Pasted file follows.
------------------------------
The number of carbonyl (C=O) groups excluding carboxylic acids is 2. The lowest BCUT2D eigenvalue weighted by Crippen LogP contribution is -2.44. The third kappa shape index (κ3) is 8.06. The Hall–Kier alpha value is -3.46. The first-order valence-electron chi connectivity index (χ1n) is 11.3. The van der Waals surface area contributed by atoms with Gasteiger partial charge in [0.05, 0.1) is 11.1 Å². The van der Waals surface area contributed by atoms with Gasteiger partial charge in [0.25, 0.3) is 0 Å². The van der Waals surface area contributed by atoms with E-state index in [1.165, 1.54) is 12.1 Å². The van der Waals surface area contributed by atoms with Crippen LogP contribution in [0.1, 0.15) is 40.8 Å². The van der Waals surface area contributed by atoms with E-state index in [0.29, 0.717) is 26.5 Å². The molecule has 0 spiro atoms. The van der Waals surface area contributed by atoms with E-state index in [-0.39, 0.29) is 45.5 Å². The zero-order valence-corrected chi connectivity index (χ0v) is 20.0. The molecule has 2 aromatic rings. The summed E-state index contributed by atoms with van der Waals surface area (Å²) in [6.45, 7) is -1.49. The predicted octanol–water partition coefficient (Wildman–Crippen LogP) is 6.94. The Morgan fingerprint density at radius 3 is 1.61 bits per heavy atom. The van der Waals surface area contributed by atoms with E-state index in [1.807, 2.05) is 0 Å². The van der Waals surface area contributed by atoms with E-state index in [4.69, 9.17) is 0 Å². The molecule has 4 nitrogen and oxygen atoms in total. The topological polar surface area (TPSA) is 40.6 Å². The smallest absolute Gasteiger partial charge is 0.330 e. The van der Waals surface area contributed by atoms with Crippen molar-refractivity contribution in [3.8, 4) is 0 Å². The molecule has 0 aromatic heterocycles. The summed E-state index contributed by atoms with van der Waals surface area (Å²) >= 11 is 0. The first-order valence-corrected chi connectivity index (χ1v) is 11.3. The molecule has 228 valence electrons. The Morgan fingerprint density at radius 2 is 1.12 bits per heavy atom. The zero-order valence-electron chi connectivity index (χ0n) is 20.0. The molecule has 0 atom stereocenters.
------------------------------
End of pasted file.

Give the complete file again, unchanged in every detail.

The number of carbonyl (C=O) groups excluding carboxylic acids is 2. The lowest BCUT2D eigenvalue weighted by Crippen LogP contribution is -2.44. The third kappa shape index (κ3) is 8.06. The Hall–Kier alpha value is -3.46. The first-order valence-electron chi connectivity index (χ1n) is 11.3. The van der Waals surface area contributed by atoms with Gasteiger partial charge in [0.05, 0.1) is 11.1 Å². The van der Waals surface area contributed by atoms with Gasteiger partial charge in [0.25, 0.3) is 0 Å². The van der Waals surface area contributed by atoms with E-state index in [1.165, 1.54) is 12.1 Å². The van der Waals surface area contributed by atoms with Crippen LogP contribution in [0.1, 0.15) is 40.8 Å². The van der Waals surface area contributed by atoms with E-state index in [0.29, 0.717) is 26.5 Å². The molecule has 0 spiro atoms. The van der Waals surface area contributed by atoms with E-state index in [-0.39, 0.29) is 45.5 Å². The zero-order valence-corrected chi connectivity index (χ0v) is 20.0. The molecule has 2 aromatic rings. The summed E-state index contributed by atoms with van der Waals surface area (Å²) in [6.45, 7) is -1.49. The predicted octanol–water partition coefficient (Wildman–Crippen LogP) is 6.94. The Morgan fingerprint density at radius 3 is 1.61 bits per heavy atom. The van der Waals surface area contributed by atoms with E-state index in [1.807, 2.05) is 0 Å². The van der Waals surface area contributed by atoms with E-state index in [4.69, 9.17) is 0 Å². The molecule has 4 nitrogen and oxygen atoms in total. The topological polar surface area (TPSA) is 40.6 Å². The smallest absolute Gasteiger partial charge is 0.330 e. The van der Waals surface area contributed by atoms with Crippen molar-refractivity contribution in [3.8, 4) is 0 Å². The molecule has 0 aromatic heterocycles. The summed E-state index contributed by atoms with van der Waals surface area (Å²) >= 11 is 0. The first-order valence-corrected chi connectivity index (χ1v) is 11.3. The molecule has 228 valence electrons. The Morgan fingerprint density at radius 2 is 1.12 bits per heavy atom. The zero-order valence-electron chi connectivity index (χ0n) is 20.0. The molecule has 0 atom stereocenters.